The University of Houston Special Collections is excited to announce the publication of the Literary Manuscripts and Correspondence finding aid. Items in this collection, which include letters, notes, and writings by several major literary figures, were previously housed separately in our A-Z files, but have now been gathered into one place to provide easier access for researchers interested in contemporary literature.
In this collection you’ll find items from many recognizable writers, such as Henry James, Gertrude Stein, Ezra Pound, Charles Bukowski, and Eugene O’Neill. The materials also cover a wide range of time periods and locales. The oldest item, a letter from English poet Richard Braithewate, was written in 1634, while the newest, an article written by James Thurber for the magazine Adirondack Life, is from 1991. The collection also contains materials both from close to home, including letters written by Texas’ own Katherine Anne Porter, and abroad, such as letters written by Irish novelist Norah Hoult and an autograph from Romanian playwright Eugène Ionesco.
Take a closer look at the finding aid to see which of your favorite authors make an appearance, or better yet, come visit us at Special Collections and see these unique and interesting materials in person!
We are very pleased to announce the recent publication of the Olive Hershey Papers finding aid.
Born in Houston, Texas in 1941, Olive Hershey was educated at Connecticut College and the University of Texas at Austin before attending the University of Houston’s Creative Writing Program. Studying under trailblazing postmodernist Donald Barthelme and alongside the likes of Tracy Daugherty, Hershey earned her M.A. from UH in 1987. Her published works include a collection of poems entitled Floating Face Up and her novel Truck Dance (originally her thesis while studying at UH).
The Olive Hershey Papers contain drafts, revisions, editorial notes, and writings from a handful of Hershey’s projects, however the bulk of materials are related to Truck Dance. Particularly noteworthy are the drafts of the various chapters filled with the edits and suggested revisions of Daugherty and the unmistakable scrawl and insight of Barthelme.
A fine complement to our Contemporary Literature collections, the Olive Hershey Papers help provide even more context for a community of authors that established the University of Houston as a destination for emerging and talented literary voices. For more information on the life and work of Olive Hershey we invite you to consult this newly published finding aid. The original materials of the Olive Hershey Papers can be viewed in the Special Collections Reading Room.
The UH Digital Library recently announced its newest addition—the Donald Barthelme Sr. Architectural Papers and Photographs. The Digital Library makes accessible online important holdings of the University of Houston libraries and archives. These new items illustrate the work of noted architect Donald Barthelme through pencil sketches, photographs, and the detailed working drawings used to construct his buildings. They are only a small part of the total found in the Donald Barthelme Sr. Architectural Papers, but they illustrate his most important projects.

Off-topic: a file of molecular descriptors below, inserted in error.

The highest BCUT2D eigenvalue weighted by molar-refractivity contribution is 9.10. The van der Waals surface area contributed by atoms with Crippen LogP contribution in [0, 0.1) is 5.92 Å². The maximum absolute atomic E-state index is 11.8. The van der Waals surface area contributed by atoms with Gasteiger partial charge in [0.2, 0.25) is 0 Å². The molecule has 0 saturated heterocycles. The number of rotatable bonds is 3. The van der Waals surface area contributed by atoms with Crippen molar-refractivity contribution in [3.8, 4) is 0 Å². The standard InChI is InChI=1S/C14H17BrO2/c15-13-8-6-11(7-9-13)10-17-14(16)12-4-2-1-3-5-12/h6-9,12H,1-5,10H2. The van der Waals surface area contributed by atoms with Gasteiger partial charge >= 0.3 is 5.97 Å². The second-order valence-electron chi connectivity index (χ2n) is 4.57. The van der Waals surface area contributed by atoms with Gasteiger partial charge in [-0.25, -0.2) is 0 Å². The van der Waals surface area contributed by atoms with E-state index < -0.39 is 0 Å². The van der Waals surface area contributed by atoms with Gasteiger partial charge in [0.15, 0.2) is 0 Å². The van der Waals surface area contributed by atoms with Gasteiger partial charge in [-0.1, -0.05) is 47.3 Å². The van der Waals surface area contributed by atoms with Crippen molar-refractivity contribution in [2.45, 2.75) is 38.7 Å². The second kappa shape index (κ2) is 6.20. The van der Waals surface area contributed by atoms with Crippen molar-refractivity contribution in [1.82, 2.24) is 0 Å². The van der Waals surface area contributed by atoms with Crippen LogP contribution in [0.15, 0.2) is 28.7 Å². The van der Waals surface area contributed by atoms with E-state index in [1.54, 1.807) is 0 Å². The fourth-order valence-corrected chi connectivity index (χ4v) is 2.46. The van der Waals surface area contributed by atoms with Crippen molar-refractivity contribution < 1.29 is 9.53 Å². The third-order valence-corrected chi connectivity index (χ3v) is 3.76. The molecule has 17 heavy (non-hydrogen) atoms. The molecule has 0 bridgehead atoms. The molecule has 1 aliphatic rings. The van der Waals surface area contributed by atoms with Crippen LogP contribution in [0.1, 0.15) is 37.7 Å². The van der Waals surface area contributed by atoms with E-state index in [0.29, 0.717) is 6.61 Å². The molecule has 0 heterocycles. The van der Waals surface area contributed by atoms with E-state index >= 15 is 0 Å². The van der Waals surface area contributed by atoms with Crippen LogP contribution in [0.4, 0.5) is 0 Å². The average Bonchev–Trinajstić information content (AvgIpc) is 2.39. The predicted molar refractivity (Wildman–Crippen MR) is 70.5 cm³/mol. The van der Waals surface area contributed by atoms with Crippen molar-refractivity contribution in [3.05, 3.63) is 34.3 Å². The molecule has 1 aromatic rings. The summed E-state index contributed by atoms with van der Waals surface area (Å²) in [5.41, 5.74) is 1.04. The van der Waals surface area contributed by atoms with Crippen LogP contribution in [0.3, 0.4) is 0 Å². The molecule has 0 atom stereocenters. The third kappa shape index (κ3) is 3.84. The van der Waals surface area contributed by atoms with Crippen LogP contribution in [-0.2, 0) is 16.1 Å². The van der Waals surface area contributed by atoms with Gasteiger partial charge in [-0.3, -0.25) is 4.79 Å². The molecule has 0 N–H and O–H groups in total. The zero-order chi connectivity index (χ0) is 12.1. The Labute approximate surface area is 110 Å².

The earliest is Barthelme’s own residence (1939), a small flat-roof modernist house on Wynden Drive. The open plan created the illusion of a larger space within. A grid of Japanese tatami mats covering the floor met a similar grid of windows facing the patio. He filled the living room with iconic modernist furniture by Alvar Aalto, Charles Eames, and Eero Saarinen. In an unusual feature, the parents’ bedroom was open to the living room; a folding screen provided privacy from the children.
St. Rose of Lima Church and School won an award of merit from the American Institute of Architects in 1948 for its simple and austere brick forms. But Barthelme’s most important building was the award-winning West Columbia Elementary School,
completed in 1951. Its innovative design departed from the traditional practice of placing classrooms along both sides of a long corridor. Instead, he arranged the building around two large courtyards; classrooms opened to the courts through floor-to-ceiling glass walls. The picture of a teacher and her students captures the cheerful atmosphere of Barthelme’s light-filled classrooms.
In the mid-1950s, the Adams Petroleum Company hired Barthelme to design its new office building on Fannin Street. The company hoped to develop the large site as an office park, with the APC building to be followed by other office buildings. Barthelme spent hundreds of hours planning the large complex before Adams abandoned the scheme. The Digital Library contains a selection of rarely seen studies for this ambitious unbuilt project.
Through the UH Digital Library the public now has easy access to these images, some of which have never been published. As usual, the Donald Barthelme Sr. Architectural Papers are available to researchers at the UH Libraries’ Special Collections department.